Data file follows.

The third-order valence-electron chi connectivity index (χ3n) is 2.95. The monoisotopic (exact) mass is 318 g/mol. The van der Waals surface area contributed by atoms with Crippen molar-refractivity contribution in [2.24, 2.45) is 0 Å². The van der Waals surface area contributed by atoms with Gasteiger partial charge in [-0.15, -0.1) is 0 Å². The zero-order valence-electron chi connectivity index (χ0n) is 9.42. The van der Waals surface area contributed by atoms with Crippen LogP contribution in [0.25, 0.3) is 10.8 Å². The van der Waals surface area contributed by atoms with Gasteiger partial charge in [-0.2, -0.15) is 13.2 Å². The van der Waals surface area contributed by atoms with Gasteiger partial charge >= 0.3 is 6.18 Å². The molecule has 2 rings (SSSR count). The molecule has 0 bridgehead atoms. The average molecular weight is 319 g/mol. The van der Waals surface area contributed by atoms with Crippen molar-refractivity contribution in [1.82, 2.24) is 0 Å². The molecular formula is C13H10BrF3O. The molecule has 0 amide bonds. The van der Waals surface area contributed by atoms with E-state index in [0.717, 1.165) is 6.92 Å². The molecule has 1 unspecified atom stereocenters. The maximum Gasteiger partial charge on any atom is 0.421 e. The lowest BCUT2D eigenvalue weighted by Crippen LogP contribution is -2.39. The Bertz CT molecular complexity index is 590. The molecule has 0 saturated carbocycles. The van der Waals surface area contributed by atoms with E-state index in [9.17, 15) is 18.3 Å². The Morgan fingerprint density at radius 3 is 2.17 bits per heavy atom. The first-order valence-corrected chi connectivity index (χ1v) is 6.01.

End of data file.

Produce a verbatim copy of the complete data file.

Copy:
The third-order valence-electron chi connectivity index (χ3n) is 2.95. The monoisotopic (exact) mass is 318 g/mol. The van der Waals surface area contributed by atoms with Crippen molar-refractivity contribution in [2.24, 2.45) is 0 Å². The van der Waals surface area contributed by atoms with Gasteiger partial charge in [-0.15, -0.1) is 0 Å². The zero-order valence-electron chi connectivity index (χ0n) is 9.42. The van der Waals surface area contributed by atoms with Crippen LogP contribution in [0.25, 0.3) is 10.8 Å². The van der Waals surface area contributed by atoms with Gasteiger partial charge in [-0.2, -0.15) is 13.2 Å². The van der Waals surface area contributed by atoms with Gasteiger partial charge >= 0.3 is 6.18 Å². The molecule has 2 rings (SSSR count). The molecule has 0 bridgehead atoms. The average molecular weight is 319 g/mol. The van der Waals surface area contributed by atoms with Crippen molar-refractivity contribution in [1.82, 2.24) is 0 Å². The molecular formula is C13H10BrF3O. The molecule has 0 amide bonds. The van der Waals surface area contributed by atoms with E-state index in [0.717, 1.165) is 6.92 Å². The molecule has 1 unspecified atom stereocenters. The maximum Gasteiger partial charge on any atom is 0.421 e. The lowest BCUT2D eigenvalue weighted by Crippen LogP contribution is -2.39. The Bertz CT molecular complexity index is 590. The molecule has 0 saturated carbocycles. The van der Waals surface area contributed by atoms with E-state index in [9.17, 15) is 18.3 Å². The Morgan fingerprint density at radius 3 is 2.17 bits per heavy atom. The first-order valence-corrected chi connectivity index (χ1v) is 6.01.